Italy Muscat

There are few countries in the world with a viticultural history as long or as illustrious as that claimed by Italy. Grapes were first being grown and cultivated on Italian soil several thousand years ago by the Greeks and the Pheonicians, who named Italy 'Oenotria' – the land of wines – so impressed were they with the climate and the suitability of the soil for wine production. Of course, it was the rise of the Roman Empire which had the most lasting influence on wine production in Italy, and their influence can still be felt today, as much of the riches of the empire came about through their enthusiasm for producing wines and exporting it to neighbouring countries. Since those times, a vast amount of Italian land has remained primarily for vine cultivation, and thousands of wineries can be found throughout the entire length and breadth of this beautiful country, drenched in Mediterranean sunshine and benefiting from the excellent fertile soils found there. Italy remains very much a 'land of wines', and one could not imagine this country, its landscape and culture, without it.

Known as Moscato in Italy, and Moscatel in Portugal and Spain, Muscat is one of the oldest continually cultivated grape varietals in the world. It originally came out of the Middle East, and was picked up by the ancient Greeks, who brought it to Italy and elsewhere in their empire. Because of its astounding age and continuous use, it has long since been mutated and crossbred to produce dozens of subspecies, and it is known by lots of synonyms and regional names. Because of this, it is fair to say that there is no ‘true’ Muscat grape. The most popular - and oldest - varietal within this group, however, is Muscat Blanc au Petit Grains, which is grown with great results most notably in France and South Africa.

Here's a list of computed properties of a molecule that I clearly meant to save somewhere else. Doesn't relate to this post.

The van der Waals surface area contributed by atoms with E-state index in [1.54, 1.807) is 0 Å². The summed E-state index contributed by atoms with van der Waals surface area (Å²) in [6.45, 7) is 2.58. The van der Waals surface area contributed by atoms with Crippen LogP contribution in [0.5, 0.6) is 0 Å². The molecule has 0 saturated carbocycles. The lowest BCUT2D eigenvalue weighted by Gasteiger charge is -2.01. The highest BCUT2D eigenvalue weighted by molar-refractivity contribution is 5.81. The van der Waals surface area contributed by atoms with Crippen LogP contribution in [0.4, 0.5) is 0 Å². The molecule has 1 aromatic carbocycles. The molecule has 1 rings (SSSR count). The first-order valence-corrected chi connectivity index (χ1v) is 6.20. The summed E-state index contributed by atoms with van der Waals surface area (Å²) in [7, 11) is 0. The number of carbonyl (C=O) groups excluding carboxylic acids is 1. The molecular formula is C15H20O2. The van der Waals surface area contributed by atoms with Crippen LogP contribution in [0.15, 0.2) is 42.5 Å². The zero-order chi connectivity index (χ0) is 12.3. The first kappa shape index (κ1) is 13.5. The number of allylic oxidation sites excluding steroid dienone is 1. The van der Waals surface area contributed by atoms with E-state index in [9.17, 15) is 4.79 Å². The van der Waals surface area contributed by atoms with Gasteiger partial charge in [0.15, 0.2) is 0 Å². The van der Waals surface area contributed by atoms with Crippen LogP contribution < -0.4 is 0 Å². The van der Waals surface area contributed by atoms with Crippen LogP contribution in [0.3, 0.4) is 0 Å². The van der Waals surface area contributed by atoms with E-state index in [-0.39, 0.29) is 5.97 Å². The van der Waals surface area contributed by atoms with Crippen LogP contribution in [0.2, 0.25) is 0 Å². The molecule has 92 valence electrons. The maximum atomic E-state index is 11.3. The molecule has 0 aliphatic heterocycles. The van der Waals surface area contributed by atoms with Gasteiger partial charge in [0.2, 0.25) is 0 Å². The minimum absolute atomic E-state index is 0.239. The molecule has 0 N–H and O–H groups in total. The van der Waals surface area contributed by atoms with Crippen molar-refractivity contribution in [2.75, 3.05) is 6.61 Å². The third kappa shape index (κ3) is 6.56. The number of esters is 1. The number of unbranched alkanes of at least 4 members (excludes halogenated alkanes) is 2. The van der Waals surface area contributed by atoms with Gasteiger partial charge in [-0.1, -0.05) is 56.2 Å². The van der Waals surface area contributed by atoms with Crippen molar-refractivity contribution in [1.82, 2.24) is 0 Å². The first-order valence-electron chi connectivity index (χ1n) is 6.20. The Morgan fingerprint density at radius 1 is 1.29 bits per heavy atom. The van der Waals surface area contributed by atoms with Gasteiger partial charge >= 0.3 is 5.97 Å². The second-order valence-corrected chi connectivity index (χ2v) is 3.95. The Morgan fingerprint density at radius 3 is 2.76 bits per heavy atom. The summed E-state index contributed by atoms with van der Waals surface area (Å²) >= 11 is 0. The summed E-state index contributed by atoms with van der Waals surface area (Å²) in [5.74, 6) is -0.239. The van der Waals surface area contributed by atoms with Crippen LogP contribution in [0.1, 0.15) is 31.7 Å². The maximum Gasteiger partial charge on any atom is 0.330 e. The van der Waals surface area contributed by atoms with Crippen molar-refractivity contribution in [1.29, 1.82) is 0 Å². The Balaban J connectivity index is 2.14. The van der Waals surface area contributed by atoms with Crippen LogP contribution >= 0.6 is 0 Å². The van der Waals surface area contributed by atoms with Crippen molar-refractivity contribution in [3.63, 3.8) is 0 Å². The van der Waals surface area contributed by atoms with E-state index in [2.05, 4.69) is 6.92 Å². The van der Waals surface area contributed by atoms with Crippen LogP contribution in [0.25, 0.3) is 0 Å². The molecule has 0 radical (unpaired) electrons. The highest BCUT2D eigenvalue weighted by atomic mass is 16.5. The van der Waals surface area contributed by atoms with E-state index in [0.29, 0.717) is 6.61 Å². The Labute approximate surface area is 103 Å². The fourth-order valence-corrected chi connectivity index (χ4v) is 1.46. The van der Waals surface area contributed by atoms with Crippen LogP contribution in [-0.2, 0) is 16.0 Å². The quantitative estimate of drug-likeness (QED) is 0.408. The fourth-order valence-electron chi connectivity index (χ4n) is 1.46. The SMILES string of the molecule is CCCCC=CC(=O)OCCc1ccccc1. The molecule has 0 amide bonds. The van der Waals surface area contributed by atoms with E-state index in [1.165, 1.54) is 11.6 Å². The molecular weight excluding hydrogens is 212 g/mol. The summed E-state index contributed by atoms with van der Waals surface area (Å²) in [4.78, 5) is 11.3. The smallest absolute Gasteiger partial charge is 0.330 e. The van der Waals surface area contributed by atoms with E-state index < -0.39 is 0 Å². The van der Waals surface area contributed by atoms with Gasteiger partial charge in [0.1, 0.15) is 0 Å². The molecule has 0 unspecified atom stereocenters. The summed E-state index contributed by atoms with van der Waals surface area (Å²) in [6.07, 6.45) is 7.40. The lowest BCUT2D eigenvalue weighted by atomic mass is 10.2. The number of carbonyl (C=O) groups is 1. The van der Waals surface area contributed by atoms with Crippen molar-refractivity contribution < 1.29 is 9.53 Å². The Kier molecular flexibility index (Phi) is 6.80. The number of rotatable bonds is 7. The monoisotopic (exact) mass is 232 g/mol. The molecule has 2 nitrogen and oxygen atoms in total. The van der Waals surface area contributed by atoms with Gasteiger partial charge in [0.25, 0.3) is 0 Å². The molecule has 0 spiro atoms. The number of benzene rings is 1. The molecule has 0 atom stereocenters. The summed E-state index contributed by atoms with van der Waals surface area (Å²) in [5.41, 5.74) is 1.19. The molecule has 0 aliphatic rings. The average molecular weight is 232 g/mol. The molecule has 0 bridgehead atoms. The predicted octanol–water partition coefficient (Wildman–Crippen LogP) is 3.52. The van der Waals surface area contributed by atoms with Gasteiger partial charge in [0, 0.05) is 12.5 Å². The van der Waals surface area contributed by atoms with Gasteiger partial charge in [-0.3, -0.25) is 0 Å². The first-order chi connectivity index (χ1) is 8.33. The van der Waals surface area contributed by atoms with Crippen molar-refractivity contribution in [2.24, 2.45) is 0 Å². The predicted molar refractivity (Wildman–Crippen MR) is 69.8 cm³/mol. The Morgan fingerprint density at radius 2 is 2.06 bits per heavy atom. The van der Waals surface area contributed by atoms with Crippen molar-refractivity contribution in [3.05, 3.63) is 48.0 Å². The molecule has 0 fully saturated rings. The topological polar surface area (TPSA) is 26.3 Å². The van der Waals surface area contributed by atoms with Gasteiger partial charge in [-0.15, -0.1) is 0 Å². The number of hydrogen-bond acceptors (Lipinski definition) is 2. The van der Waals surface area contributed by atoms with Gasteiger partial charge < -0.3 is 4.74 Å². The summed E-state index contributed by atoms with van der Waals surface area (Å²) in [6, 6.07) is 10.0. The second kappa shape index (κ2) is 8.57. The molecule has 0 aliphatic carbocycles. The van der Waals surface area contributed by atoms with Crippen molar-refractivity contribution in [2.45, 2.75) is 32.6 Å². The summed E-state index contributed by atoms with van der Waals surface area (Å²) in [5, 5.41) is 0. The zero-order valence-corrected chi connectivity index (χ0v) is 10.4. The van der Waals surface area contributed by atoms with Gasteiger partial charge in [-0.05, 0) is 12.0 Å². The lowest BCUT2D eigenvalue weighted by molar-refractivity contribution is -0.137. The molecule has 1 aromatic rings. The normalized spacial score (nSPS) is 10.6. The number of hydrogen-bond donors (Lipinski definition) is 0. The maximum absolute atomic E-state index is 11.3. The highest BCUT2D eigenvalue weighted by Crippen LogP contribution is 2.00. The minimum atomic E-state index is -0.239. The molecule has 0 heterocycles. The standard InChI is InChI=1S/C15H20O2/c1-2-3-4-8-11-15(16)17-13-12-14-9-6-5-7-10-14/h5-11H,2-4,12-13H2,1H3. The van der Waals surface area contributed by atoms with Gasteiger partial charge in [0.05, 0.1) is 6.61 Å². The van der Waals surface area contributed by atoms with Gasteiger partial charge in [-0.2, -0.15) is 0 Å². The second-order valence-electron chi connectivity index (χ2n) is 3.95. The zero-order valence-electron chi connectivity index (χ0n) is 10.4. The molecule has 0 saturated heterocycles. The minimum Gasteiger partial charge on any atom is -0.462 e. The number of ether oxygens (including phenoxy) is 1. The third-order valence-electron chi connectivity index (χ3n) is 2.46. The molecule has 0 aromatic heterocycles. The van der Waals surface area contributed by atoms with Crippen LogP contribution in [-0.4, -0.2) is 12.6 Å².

Known for its light and fruity character, Muscat of Alexandria is the second oldest of the Muscat grapes, and is found in several countries around the Mediterranean. The grape is prized for its versatility - indeed, almost every imaginable type of wine style, from dry to medium to sweet and sparkling, can be made from this varietal. Generally speaking, though, Muscat grapes have a relatively low acidity which make them unsuitable for ageing, meaning the vast majority of Muscat wines are drank very young, wherein they can express their best features.